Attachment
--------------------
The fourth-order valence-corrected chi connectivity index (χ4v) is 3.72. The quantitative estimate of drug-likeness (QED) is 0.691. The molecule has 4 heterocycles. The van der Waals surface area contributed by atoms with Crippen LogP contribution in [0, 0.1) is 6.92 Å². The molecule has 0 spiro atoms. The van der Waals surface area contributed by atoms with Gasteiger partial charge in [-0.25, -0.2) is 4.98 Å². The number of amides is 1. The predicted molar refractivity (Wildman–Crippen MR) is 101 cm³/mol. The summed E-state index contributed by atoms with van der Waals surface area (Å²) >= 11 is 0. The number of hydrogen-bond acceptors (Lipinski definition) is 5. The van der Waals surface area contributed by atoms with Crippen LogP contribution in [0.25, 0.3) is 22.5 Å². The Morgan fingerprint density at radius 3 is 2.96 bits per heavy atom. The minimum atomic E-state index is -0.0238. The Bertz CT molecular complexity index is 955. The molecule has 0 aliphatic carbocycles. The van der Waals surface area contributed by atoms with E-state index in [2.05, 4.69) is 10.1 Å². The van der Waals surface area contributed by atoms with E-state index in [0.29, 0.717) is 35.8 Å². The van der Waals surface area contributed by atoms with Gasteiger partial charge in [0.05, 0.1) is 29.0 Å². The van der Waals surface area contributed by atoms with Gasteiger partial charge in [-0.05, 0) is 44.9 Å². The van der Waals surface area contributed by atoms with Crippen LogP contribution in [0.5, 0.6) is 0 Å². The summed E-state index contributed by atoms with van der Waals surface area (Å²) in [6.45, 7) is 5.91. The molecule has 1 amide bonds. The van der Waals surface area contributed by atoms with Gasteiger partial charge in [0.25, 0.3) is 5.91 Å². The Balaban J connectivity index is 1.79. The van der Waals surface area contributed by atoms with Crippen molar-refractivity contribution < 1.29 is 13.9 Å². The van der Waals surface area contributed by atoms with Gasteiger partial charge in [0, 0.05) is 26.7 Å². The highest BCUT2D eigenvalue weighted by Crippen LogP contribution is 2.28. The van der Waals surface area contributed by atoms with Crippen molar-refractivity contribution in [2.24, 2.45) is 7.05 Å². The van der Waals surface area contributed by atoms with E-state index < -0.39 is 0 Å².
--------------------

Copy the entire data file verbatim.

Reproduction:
The fourth-order valence-corrected chi connectivity index (χ4v) is 3.72. The quantitative estimate of drug-likeness (QED) is 0.691. The molecule has 4 heterocycles. The van der Waals surface area contributed by atoms with Crippen LogP contribution in [0, 0.1) is 6.92 Å². The molecule has 0 spiro atoms. The van der Waals surface area contributed by atoms with Gasteiger partial charge in [-0.25, -0.2) is 4.98 Å². The number of amides is 1. The predicted molar refractivity (Wildman–Crippen MR) is 101 cm³/mol. The summed E-state index contributed by atoms with van der Waals surface area (Å²) >= 11 is 0. The number of hydrogen-bond acceptors (Lipinski definition) is 5. The van der Waals surface area contributed by atoms with Crippen LogP contribution in [0.25, 0.3) is 22.5 Å². The Morgan fingerprint density at radius 3 is 2.96 bits per heavy atom. The minimum atomic E-state index is -0.0238. The Bertz CT molecular complexity index is 955. The molecule has 0 aliphatic carbocycles. The van der Waals surface area contributed by atoms with E-state index in [2.05, 4.69) is 10.1 Å². The van der Waals surface area contributed by atoms with E-state index in [0.29, 0.717) is 35.8 Å². The van der Waals surface area contributed by atoms with Gasteiger partial charge in [0.05, 0.1) is 29.0 Å². The van der Waals surface area contributed by atoms with Gasteiger partial charge in [-0.05, 0) is 44.9 Å². The van der Waals surface area contributed by atoms with Crippen LogP contribution in [0.5, 0.6) is 0 Å². The summed E-state index contributed by atoms with van der Waals surface area (Å²) in [6.45, 7) is 5.91. The molecule has 1 amide bonds. The van der Waals surface area contributed by atoms with Gasteiger partial charge in [0.25, 0.3) is 5.91 Å². The Balaban J connectivity index is 1.79. The van der Waals surface area contributed by atoms with Crippen molar-refractivity contribution < 1.29 is 13.9 Å². The van der Waals surface area contributed by atoms with Gasteiger partial charge in [0, 0.05) is 26.7 Å². The highest BCUT2D eigenvalue weighted by Crippen LogP contribution is 2.28. The van der Waals surface area contributed by atoms with Crippen molar-refractivity contribution in [2.24, 2.45) is 7.05 Å². The van der Waals surface area contributed by atoms with E-state index < -0.39 is 0 Å².